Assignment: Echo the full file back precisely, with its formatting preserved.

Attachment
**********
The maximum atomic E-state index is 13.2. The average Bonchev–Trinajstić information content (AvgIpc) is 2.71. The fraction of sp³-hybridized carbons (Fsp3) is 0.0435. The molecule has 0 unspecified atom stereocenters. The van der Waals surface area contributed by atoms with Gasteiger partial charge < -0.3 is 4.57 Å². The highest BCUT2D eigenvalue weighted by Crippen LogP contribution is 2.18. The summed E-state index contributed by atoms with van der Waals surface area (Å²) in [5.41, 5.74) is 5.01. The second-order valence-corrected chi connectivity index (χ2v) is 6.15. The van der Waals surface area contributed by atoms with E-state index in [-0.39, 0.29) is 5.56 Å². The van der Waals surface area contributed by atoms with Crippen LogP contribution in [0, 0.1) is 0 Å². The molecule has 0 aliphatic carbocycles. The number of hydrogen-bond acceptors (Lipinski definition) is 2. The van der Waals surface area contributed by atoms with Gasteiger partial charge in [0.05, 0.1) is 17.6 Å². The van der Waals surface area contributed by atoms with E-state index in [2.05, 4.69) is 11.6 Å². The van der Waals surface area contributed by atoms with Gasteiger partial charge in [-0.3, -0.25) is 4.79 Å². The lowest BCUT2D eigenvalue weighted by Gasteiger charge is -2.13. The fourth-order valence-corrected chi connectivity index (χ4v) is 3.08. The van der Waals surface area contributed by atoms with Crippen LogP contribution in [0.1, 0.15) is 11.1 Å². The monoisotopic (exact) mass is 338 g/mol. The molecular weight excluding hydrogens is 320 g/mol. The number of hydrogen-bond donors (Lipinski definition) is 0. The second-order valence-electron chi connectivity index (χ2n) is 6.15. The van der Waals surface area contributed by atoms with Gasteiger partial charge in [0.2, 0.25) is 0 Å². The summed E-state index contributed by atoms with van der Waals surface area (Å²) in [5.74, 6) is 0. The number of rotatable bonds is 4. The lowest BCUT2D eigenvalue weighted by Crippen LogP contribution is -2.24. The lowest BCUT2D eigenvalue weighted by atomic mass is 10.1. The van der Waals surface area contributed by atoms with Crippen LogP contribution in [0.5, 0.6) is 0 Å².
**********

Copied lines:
The maximum atomic E-state index is 13.2. The average Bonchev–Trinajstić information content (AvgIpc) is 2.71. The fraction of sp³-hybridized carbons (Fsp3) is 0.0435. The molecule has 0 unspecified atom stereocenters. The van der Waals surface area contributed by atoms with Gasteiger partial charge < -0.3 is 4.57 Å². The highest BCUT2D eigenvalue weighted by Crippen LogP contribution is 2.18. The summed E-state index contributed by atoms with van der Waals surface area (Å²) in [5.41, 5.74) is 5.01. The second-order valence-corrected chi connectivity index (χ2v) is 6.15. The van der Waals surface area contributed by atoms with E-state index in [-0.39, 0.29) is 5.56 Å². The van der Waals surface area contributed by atoms with Crippen LogP contribution in [0, 0.1) is 0 Å². The molecule has 0 aliphatic carbocycles. The number of hydrogen-bond acceptors (Lipinski definition) is 2. The van der Waals surface area contributed by atoms with Gasteiger partial charge in [0.05, 0.1) is 17.6 Å². The van der Waals surface area contributed by atoms with E-state index in [2.05, 4.69) is 11.6 Å². The van der Waals surface area contributed by atoms with Gasteiger partial charge in [-0.3, -0.25) is 4.79 Å². The lowest BCUT2D eigenvalue weighted by Gasteiger charge is -2.13. The fourth-order valence-corrected chi connectivity index (χ4v) is 3.08. The van der Waals surface area contributed by atoms with Crippen LogP contribution in [0.1, 0.15) is 11.1 Å². The monoisotopic (exact) mass is 338 g/mol. The molecular weight excluding hydrogens is 320 g/mol. The number of hydrogen-bond donors (Lipinski definition) is 0. The second-order valence-electron chi connectivity index (χ2n) is 6.15. The van der Waals surface area contributed by atoms with Gasteiger partial charge in [0.2, 0.25) is 0 Å². The summed E-state index contributed by atoms with van der Waals surface area (Å²) in [5.74, 6) is 0. The number of rotatable bonds is 4. The lowest BCUT2D eigenvalue weighted by Crippen LogP contribution is -2.24. The lowest BCUT2D eigenvalue weighted by atomic mass is 10.1. The van der Waals surface area contributed by atoms with Crippen LogP contribution in [0.5, 0.6) is 0 Å².